"Of course you could, sir. But not now. He is out."

"I thought," said Roger, "he only went out at night?"

Strawn's pasty face wed a broad grin. "We are told to say that, sir, and
for the most part it is true. But he does go out in the daytime
occasionally, only he uses the back way."

"What is the reason for that?" Warren enquired.

"Well, sir, I suppose you would call him eccentric. He doesn't like
meeting his tenants; they might ask for something."

The inspector turned abruptly to another matter.

"Strawn, do you know anything about a Gertrude Willows?"

"Wasn't she with Lady Cradon for a short time, sir?"

"She was. Where is she now?"

"Afraid I can't tell you that."

"Have you seen her since she left?"

Strawn was silent for a few moments.

"Are you thinking she might have had a hand in this business, sir?"

"We have to consider all possibilities."

"I saw her passing once, but that was weeks ago, soon after she left.
There's one thing--"


"She used nasty language about her ladyship--said she'd pay her out for

"You are sure she said that?"

"Oh yes, more than once. But that's how girls talk."

"Do you know where she came from?"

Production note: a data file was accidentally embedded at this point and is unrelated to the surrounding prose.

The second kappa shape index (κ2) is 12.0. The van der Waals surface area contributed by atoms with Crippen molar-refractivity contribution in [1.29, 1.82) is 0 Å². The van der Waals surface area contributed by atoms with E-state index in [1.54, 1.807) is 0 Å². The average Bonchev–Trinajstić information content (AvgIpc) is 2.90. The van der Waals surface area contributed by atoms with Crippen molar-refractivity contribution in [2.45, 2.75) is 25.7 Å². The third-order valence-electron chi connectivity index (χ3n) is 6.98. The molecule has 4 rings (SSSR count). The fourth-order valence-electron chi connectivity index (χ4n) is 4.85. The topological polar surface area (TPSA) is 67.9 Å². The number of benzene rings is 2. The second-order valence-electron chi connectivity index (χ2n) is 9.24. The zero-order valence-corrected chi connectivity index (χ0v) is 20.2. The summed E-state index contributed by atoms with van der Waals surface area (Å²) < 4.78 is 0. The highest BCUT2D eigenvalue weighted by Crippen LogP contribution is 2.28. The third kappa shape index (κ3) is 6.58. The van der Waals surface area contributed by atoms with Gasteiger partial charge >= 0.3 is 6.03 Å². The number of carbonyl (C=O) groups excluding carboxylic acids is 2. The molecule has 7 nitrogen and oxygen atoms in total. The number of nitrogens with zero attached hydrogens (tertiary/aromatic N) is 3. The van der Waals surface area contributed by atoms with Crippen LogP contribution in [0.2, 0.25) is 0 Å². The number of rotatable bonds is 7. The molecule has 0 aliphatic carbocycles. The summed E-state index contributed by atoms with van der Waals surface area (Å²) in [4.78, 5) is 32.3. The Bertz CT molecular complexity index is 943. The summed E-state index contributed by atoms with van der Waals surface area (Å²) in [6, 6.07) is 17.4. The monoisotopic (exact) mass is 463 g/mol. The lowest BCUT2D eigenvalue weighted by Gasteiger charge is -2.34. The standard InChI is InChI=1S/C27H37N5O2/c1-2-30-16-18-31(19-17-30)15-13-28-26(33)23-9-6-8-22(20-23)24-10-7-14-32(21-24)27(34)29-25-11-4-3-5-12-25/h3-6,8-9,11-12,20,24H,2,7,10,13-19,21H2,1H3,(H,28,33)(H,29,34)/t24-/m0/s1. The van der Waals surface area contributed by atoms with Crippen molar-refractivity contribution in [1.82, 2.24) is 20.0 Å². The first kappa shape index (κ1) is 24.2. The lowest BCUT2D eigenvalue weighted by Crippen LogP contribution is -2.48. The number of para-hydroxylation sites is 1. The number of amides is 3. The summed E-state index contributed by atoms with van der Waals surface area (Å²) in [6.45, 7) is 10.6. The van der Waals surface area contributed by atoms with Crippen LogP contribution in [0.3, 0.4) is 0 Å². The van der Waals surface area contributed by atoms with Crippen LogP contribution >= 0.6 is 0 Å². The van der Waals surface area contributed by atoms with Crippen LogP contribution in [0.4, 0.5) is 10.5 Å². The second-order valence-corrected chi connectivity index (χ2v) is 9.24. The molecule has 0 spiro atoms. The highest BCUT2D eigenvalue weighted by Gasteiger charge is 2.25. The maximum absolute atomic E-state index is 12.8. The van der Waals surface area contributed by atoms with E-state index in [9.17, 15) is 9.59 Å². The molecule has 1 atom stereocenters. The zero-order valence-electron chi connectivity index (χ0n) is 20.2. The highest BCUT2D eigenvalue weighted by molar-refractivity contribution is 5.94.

"I believe she once mentioned somewhere up north," Strawn said.
"Huddersfield, I think it was, but I never had much to do with her. My
wife might know."

"I will see your wife," Warren said.

"Strawn, if I came this afternoon at about three o'clock, could I see Mr.
Pursey?" It was Roger who put the question.

"I don't know, sir. When he goes out in the morning, he likes to rest in
the afternoon."

"Then will you tell him I will call in the morning?"

"He--he is not partial to visitors, sir."

"Maybe not, but I think he will appreciate he must see either the chief
inspector or myself--or both of us."

"Well, sir, tomorrow afternoon would be better."

"All right. Let him know."

Warren decided he would go to the basement rooms to see Mrs. Strawn, as
he wished to inspect the whole place. Roger went down with him. There was
considerable accommodation there, a good deal of it cellar and boxroom
space reserved for the tenants. The Strawns, however, had their own flat
with two bedrooms, two sitting-rooms, a kitchen and a bathroom. One of
the sitting-rooms was smaller than the other.

"A bit damp?" Roger asked, pointing to some discoloration in the
wall-paper in the smaller room.

"Always has been," Strawn grumbled. "Difficult to get proper ventilation
down here."

Mrs. Strawn was in her kitchen. She did not seem very pleased to see
visitors when cooking a meal, but she made the best of it.

"The inspector wants to know what you can tell him about Gertrude